As noted above, the operations support system 120 is discussed in conjunction with an aircraft engine. However, other types of engine applications may be provided. Applicable engine applications include, but are not limited to, airplane propulsion (fan, turbojet, turboshaft, turboprop), helicopter propulsion (turboshaft), and aircraft auxiliary power units, ground power unit, power generation sets, shipboard power systems, and industrial gas turbines.

As such, the operations support system 120 enables more efficient engine operation, thereby enabling reduced fuel flow and overall consumption. In some exemplary embodiments, the operations support system 120 may function to reduce fuel flow and consumption by 6% or more. The operations support system 120 further enables a more accurate determination of current fuel flow. For example, the derived fuel flow that is inherently more accurate because it accounts for many additional factors and conditions about the engine and the individual component performance, e.g., calculation models are updated as the state of the engine health changes.

For the sake of brevity, conventional techniques related to graphics and image processing, navigation, flight planning, aircraft controls, and other functional aspects of the systems (and the individual operating components of the systems) may not be described in detail herein. Furthermore, the connecting lines shown in the various figures contained herein are intended to represent exemplary functional relationships and/or physical couplings between the various elements. It should be noted that many alternative or additional functional relationships or physical connections may be present in an embodiment of the subject matter.

Those of skill in the art will appreciate that the various illustrative logical blocks, modules, circuits, and algorithm steps described in connection with the embodiments disclosed herein may be implemented as electronic hardware, computer software, or combinations of both. Some of the embodiments and implementations are described above in terms of functional and/or logical block components (or modules) and various processing steps. However, it should be appreciated that such block components (or modules) may be realized by any number of hardware, software, and/or firmware components configured to perform the specified functions. To clearly illustrate this interchangeability of hardware and software, various illustrative components, blocks, modules, circuits, and steps have been described above generally in terms of their functionality. Whether such functionality is implemented as hardware or software depends upon the particular application and design constraints imposed on the overall system. Skilled artisans may implement the described functionality in varying ways for each particular application, but such implementation decisions should not be interpreted as causing a departure from the scope of the present invention. For example, an embodiment of a system or a component may employ various integrated circuit components, e.g., memory elements, digital signal processing elements, logic elements, look-up tables, or the like, which may carry out a variety of functions under the control of one or more microprocessors or other control devices. In addition, those skilled in the art will appreciate that embodiments described herein are merely exemplary implementations.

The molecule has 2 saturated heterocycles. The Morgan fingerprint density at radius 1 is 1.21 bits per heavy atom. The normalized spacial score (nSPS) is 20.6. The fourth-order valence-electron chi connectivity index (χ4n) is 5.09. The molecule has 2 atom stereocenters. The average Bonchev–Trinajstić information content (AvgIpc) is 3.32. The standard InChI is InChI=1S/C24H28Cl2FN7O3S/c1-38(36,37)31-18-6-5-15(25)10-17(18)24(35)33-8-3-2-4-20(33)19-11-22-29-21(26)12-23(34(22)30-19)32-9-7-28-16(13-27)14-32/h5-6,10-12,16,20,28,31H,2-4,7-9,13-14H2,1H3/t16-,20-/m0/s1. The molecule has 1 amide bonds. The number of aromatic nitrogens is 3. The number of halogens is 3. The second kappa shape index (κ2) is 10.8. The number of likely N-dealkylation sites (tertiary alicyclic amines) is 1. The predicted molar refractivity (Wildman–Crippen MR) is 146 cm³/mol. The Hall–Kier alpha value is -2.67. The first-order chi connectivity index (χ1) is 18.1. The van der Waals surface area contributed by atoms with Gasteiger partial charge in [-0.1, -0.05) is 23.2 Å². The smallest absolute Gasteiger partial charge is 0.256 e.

The various illustrative logical blocks, modules, and circuits described in connection with the embodiments disclosed herein may be implemented or performed with a general purpose processor, a digital signal processor (DSP), an application specific integrated circuit (ASIC), a field programmable gate array (FPGA) or other programmable logic device, discrete gate or transistor logic, discrete hardware components, or any combination thereof designed to perform the functions described herein. A general-purpose processor may be a microprocessor, but in the alternative, the processor may be any conventional processor, controller, microcontroller, or state machine. A processor may also be implemented as a combination of computing devices, e.g., a combination of a DSP and a microprocessor, a plurality of microprocessors, one or more microprocessors in conjunction with a DSP core, or any other such configuration.

The steps of a method or algorithm described in connection with the embodiments disclosed herein may be embodied directly in hardware, in a software module executed by a processor, or in a combination of the two. A software module may reside in RAM memory, flash memory, ROM memory, EPROM memory, EEPROM memory, registers, hard disk, a removable disk, a CD-ROM, or any other form of storage medium known in the art. An exemplary storage medium is coupled to the processor such the processor can read information from, and write information to, the storage medium. In the alternative, the storage medium may be integral to the processor. The processor and the storage medium may reside in an ASIC. The ASIC may reside in a user terminal. In the alternative, the processor and the storage medium may reside as discrete components in a user terminal.